Artwork Seized at U.S. Home of Marcos Kin

<i> Times Staff Writer</i> s

A team of federal agents that raided the home of Ferdinand E. Marcos’ son-in-law and business confidante seized a vanload of paintings, sculptures and antiques believed stolen from the Philippines by the deposed dictator, federal officials said Tuesday.

The raid, carried out in Woodside, Calif., last week by FBI, Customs Service and Internal Revenue Service agents under a search warrant, comes at a time when pressure is mounting on Marcos to enter into a plea bargain agreement to avoid a federal fraud indictment in New York.

Assistant U.S. Atty. Charles Burch said here that federal agents used a rented van to haul the art objects from the home of Gregorio Araneta III, the business manager for the Marcos clan and the husband of the youngest Marcos daughter, Irene.

As many as 50 federal agents searched Araneta’s sprawling home in Woodside, an affluent wooded suburb 25 miles south of San Francisco, on Friday morning. Neither Araneta nor his attorney could be reached for comment.


$1.3 Million Wedding

Araneta, 40, was a land developer during the Marcos regime. Marcos’ wife, Imelda, spent an estimated $1.3 million on Araneta’s wedding to Irene Marcos in June, 1983, including restoration of the Philippine town where the ceremony was held and construction of halls to accommodate the guests, it was reported at the time.

Burch said that the art objects seized from Araneta’s home may be part of a collection purchased by the Marcoses through intermediaries from New York philanthropist Leslie R. Samuel in September, 1981. Other sources have identified the Samuel collection, valued at as much as $5.9 million, as among the Marcos family’s allegedly ill-gotten wealth.

The items could be “subject to claims by persons or governments,” Burch said, suggesting that the government of Corazon Aquino may seek to recover the items as part of its effort to reclaim wealth for the Philippines that was amassed by Marcos during his regime.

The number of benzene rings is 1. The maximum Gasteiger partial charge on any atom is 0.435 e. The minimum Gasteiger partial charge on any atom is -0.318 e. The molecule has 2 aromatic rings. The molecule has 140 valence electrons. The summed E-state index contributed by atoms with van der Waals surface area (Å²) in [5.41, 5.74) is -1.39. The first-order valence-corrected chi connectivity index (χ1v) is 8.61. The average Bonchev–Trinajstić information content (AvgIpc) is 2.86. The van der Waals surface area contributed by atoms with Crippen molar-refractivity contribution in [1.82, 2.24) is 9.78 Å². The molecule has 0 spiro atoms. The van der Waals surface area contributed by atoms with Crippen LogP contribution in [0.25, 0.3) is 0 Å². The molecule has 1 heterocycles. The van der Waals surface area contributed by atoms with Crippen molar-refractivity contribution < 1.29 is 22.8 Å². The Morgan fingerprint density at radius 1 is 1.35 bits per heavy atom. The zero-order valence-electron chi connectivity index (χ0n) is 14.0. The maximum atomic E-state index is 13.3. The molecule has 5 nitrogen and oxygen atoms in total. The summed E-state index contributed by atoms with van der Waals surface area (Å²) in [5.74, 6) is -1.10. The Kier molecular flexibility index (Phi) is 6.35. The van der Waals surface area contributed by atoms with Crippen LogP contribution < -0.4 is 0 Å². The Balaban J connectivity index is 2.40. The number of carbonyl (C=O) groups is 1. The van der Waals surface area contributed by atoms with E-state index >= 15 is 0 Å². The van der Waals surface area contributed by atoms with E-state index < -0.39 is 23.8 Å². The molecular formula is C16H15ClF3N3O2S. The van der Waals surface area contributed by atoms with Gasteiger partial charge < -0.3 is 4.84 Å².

Rare Books, Paintings

Some items from the estate initially were housed in a Philippine museum, but some were said to have appeared in a New York townhouse owned by Imelda Marcos. The collection included rare books, paintings, furniture and sculptures.

The search indicates that the criminal investigation of Marcos in New York is coming to an end. U.S. Atty. Rudolph Giuliani of Manhattan has recommended to Justice Department officials in Washington that Marcos be indicted.

Marcos is expected to be offered a negotiated plea bargain within days, although the possibility remains that President Reagan could veto an indictment of Marcos, a longtime friend and ally.

The search warrant enumerated 18 specific items that agents were seeking. Sources said that some of the information sought could be important in a separate investigation in Hawaii into allegations that Marcos has tried to destabilize the Aquino government, an effort that could have violated the U.S. Neutrality Act.

The U.S. attorney’s office in New York is investigating allegations that Marcos used an elaborate scheme of phony companies and fronts to conceal the ownership of his artwork and his real estate holdings in New York.

Court Prohibitions

Courts in New York and California have prohibited Marcos from hiding or disposing of his assets while the Aquino government presses its effort in the courts to reclaim Marcos’ assets.


Sources familiar with the case say that prosecutors were intrigued by what they found in Araneta’s home because it suggests that the items were moved across state lines, perhaps in violation of the prohibitions on Marcos against concealing or disposing of the assets.

Marcos had transferred some of his artwork to Saudi Arabian financier Adnan Khashoggi after the former Philippine leader arrived in Hawaii following his ouster in 1986. Khashoggi later offered much of the artwork for sale off his yacht.

After legal proceedings in Europe, U.S. agents took custody of millions of dollars’ worth of masterpieces that Khashoggi had kept and transported them from Paris to the United States, where they may be used as evidence in the New York case.

Morain reported from San Francisco and Rempel from Washington.